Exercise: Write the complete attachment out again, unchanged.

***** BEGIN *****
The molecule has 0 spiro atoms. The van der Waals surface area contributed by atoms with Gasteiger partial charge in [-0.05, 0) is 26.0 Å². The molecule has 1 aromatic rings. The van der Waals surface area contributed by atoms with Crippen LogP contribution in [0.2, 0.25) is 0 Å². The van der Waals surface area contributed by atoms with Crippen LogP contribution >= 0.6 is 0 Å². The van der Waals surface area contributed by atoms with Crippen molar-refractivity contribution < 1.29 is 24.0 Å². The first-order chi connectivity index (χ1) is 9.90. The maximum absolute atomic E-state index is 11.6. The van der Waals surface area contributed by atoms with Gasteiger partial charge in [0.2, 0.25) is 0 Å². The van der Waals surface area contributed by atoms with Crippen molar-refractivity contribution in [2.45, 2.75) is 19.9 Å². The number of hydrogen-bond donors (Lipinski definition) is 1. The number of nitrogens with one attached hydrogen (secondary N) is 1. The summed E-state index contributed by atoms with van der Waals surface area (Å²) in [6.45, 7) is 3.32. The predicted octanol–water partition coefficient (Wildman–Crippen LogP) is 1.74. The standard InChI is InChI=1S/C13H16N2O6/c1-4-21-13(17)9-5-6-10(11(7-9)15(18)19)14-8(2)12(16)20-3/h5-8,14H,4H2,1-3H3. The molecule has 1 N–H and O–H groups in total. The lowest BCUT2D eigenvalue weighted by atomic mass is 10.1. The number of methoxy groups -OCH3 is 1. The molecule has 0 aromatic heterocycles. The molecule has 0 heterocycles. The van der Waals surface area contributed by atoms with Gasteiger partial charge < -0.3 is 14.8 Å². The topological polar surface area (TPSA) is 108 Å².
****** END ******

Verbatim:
The molecule has 0 spiro atoms. The van der Waals surface area contributed by atoms with Gasteiger partial charge in [-0.05, 0) is 26.0 Å². The molecule has 1 aromatic rings. The van der Waals surface area contributed by atoms with Crippen LogP contribution in [0.2, 0.25) is 0 Å². The van der Waals surface area contributed by atoms with Crippen LogP contribution >= 0.6 is 0 Å². The van der Waals surface area contributed by atoms with Crippen molar-refractivity contribution < 1.29 is 24.0 Å². The first-order chi connectivity index (χ1) is 9.90. The maximum absolute atomic E-state index is 11.6. The van der Waals surface area contributed by atoms with Gasteiger partial charge in [0.2, 0.25) is 0 Å². The van der Waals surface area contributed by atoms with Crippen molar-refractivity contribution in [2.45, 2.75) is 19.9 Å². The number of hydrogen-bond donors (Lipinski definition) is 1. The number of nitrogens with one attached hydrogen (secondary N) is 1. The summed E-state index contributed by atoms with van der Waals surface area (Å²) in [6.45, 7) is 3.32. The predicted octanol–water partition coefficient (Wildman–Crippen LogP) is 1.74. The standard InChI is InChI=1S/C13H16N2O6/c1-4-21-13(17)9-5-6-10(11(7-9)15(18)19)14-8(2)12(16)20-3/h5-8,14H,4H2,1-3H3. The molecule has 1 N–H and O–H groups in total. The lowest BCUT2D eigenvalue weighted by atomic mass is 10.1. The number of methoxy groups -OCH3 is 1. The molecule has 0 aromatic heterocycles. The molecule has 0 heterocycles. The van der Waals surface area contributed by atoms with Gasteiger partial charge < -0.3 is 14.8 Å². The topological polar surface area (TPSA) is 108 Å².